Monday

4th Jul 2022

MEPs commemorate victims of French attacks

  • Members of the European Parliament take a moment of silence to remember the victims of terror attacks in France (Photo: European Parliament)

Leaders of anti-establishment parties in the European Parliament have criticised the EU's immigration policies in the wake of the terrorist attacks in France, as protesters of the Pegida-movement in Germany took to the streets again on Monday (12 January).

The European Parliament opened its plenary session in Strasbourg this week with a minute of silence to commemorate the victims of terrorist attacks in France last week.

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It was the first plenary since France was shocked by an assaults on the office of satirical magazine Charlie Hebdo and a Jewish supermarket in Paris.

Several MEPs had put up placards on their desks saying “Je suis Charlie” or wore T-shirts with the text, which has become a sign of solidarity with victims.

EP president Martin Schulz read aloud the names of the 17 victims who had been killed by gunmen in France, and on behalf of the parliament expressed condolences to their families.

“We must fight together not to be contaminated by the hatred of terrorists. We must defend freedom for everybody in Europe and throughout the world”, said Schulz.

During the statements by political group leaders that followed, British eurosceptic MEP Nigel Farage said immigration “made it frankly impossible for many new communities to integrate”.

“We're going to have to be a lot braver and a lot more courageous in standing up for our Judeo-Christian culture”, said Farage, who wants the UK to leave the EU and leads a eurosceptic group in the EP.

Far-right MEP Marine Le Pen, leader of France's National Front, connected the attacks to European immigration and security policies.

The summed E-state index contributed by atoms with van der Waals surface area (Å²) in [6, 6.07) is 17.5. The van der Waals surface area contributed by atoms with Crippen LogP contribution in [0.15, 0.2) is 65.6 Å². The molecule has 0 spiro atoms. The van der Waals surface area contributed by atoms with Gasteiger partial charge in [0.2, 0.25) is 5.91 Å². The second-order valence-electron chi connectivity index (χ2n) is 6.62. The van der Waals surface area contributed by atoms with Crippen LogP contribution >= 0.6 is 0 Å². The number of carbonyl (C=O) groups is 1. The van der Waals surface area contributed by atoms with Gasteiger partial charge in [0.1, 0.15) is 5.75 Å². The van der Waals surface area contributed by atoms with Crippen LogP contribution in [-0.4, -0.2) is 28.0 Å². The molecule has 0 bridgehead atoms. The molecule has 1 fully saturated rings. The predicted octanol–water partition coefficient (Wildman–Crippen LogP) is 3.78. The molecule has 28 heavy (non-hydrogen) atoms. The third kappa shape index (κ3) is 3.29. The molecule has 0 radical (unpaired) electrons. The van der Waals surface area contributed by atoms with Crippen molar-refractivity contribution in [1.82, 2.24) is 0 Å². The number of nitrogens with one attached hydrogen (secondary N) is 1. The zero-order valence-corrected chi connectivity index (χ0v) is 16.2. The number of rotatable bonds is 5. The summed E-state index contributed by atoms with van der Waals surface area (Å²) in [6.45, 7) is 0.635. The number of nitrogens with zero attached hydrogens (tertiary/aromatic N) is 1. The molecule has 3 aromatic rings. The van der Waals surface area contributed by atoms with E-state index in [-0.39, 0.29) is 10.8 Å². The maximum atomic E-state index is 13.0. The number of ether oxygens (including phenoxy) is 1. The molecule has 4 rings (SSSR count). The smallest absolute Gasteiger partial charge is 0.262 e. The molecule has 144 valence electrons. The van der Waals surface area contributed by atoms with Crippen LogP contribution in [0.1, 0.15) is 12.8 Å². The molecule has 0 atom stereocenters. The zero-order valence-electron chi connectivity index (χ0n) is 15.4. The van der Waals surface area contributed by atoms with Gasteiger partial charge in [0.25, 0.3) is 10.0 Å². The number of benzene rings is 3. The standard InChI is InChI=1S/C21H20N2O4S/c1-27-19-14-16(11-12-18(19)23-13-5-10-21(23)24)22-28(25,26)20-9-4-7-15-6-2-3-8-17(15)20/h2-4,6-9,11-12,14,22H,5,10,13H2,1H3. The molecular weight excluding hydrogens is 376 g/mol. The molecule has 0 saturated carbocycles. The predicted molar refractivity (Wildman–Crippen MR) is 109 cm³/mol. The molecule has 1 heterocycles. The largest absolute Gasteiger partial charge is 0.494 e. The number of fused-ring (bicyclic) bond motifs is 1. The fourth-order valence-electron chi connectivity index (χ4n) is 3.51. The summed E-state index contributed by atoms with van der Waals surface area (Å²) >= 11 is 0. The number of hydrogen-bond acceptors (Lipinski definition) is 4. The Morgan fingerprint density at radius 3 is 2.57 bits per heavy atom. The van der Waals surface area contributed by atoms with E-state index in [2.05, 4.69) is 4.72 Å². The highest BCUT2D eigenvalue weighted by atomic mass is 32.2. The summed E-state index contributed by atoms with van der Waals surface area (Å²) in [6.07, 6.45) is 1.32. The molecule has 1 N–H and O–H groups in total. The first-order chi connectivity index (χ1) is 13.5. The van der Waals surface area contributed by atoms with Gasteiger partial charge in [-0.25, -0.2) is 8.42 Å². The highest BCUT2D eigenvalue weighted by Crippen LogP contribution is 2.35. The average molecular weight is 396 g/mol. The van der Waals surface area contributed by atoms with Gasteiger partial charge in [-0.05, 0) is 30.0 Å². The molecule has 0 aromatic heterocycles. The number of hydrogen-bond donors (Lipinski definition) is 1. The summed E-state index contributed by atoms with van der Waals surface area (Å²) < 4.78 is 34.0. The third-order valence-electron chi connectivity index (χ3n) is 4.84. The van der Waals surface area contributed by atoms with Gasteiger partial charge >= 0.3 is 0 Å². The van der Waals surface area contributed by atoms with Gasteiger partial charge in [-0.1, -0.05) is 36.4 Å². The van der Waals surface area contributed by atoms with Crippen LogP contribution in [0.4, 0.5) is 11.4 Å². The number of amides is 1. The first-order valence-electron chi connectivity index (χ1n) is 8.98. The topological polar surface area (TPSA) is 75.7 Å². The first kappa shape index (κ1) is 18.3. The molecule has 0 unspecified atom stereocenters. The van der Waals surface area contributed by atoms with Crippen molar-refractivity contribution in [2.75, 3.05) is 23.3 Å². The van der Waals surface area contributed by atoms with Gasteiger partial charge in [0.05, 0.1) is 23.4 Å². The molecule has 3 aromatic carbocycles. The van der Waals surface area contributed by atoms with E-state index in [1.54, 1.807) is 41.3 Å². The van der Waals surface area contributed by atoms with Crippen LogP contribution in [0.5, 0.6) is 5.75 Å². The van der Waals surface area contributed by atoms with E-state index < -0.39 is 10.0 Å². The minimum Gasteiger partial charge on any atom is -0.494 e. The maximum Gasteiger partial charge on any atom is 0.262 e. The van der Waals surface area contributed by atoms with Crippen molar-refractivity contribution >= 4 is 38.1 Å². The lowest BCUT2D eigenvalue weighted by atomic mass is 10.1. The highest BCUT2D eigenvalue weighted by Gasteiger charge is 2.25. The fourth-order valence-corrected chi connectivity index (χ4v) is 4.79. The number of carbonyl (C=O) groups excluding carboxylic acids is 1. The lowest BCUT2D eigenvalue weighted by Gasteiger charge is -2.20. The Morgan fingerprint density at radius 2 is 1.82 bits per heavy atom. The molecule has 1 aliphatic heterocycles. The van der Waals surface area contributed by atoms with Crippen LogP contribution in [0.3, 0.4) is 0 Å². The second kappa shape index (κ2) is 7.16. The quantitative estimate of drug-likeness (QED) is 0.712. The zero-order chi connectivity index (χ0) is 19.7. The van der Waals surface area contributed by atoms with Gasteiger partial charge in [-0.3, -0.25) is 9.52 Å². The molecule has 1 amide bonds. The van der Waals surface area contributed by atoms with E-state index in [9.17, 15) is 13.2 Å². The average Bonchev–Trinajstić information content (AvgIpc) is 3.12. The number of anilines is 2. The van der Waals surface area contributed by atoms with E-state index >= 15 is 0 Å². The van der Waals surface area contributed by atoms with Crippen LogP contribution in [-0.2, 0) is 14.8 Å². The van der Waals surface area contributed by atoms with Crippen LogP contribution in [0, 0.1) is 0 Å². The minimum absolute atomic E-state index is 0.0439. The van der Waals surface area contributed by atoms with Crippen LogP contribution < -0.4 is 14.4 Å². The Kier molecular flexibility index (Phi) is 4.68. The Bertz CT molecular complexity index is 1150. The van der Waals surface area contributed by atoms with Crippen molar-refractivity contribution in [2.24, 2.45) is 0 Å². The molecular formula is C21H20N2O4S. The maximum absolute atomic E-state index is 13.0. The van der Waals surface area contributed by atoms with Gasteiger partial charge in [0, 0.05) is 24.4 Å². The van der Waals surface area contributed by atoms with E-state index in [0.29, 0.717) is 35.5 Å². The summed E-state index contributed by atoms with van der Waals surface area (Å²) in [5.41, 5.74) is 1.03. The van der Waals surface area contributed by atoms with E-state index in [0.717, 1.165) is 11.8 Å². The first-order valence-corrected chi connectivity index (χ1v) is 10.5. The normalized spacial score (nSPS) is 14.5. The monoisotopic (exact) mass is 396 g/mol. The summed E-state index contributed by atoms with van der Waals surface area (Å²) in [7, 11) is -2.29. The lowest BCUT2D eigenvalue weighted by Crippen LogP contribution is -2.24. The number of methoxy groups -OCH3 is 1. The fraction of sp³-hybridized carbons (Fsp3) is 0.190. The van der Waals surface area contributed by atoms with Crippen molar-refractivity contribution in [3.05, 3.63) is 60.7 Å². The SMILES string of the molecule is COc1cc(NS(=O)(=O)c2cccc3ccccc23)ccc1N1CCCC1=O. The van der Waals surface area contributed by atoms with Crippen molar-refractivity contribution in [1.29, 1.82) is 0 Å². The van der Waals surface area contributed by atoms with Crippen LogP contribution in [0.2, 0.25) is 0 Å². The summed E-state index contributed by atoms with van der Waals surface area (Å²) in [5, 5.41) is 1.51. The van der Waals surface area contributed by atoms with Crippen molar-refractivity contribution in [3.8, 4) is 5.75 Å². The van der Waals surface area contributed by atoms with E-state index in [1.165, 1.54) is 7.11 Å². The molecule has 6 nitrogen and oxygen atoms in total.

“Is the total opening of our national borders the real way to control fundamentalists who cross borders at will? Is it not the policies of austerity that have weakened our ability to respond? Or the disarming of our police and armies?”.

Shortly after the opening of the plenary, tens of thousands took to the streets in Germany, as the anti-islam movement Patriotic Europeans Against the Islamisation of the West (Pegida) on Monday continued its weekly gatherings.

A record number of 25,000 anti-immigration protesters rallied in Dresden under the flag of Pegida, while around 100,000 anti-Pegida demonstrators showed up, mostly elsewhere in Germany.

Since October, Pegida has marched every Monday in Dresden, and later in other German cities, to protest against what they call the islamisation of Europe. Monday's was the first time they gathered since the terrorist attacks in France.

The German minister for justice, Heiko Maas, had asked the organisers to call off their planned protest for Monday, only three days after the French police ended a three-day security crisis.

“It is simply disgusting how the people behind these protests are trying to exploit the despicable crimes in Paris”, Maas told Bild.

However, the Pegida movement stated on its webpage that the events in France have confirmed their belief.

“The Islamists, which Pegida has been warning about for 12 weeks, showed France that they are not capable of democracy but rather look to violence and death as an answer”, it said.

For her part, German chancellor Angela Merkel and most of her cabinet are planning to attend a rally on Tuesday (13 January) organised by the country's muslim community. She said on Monday that Islam “belongs in Germany”.

Meanwhile, the surviving staff of the Charlie Hebdo magazine on Monday revealed that its next issue, to be published on Wednesday (14 January), will feature a cartoon depicting the prophet Muhammed, holding up a “Je suis Charlie”-sign, below the line “all is forgiven”.

In the US, a spokesperson for president Barack Obama said Washington “should have sent someone with a higher profile” to Sunday's solidarity march in Paris, which was attended by several dozens of government leaders.

The US was represented by its ambassador to France.

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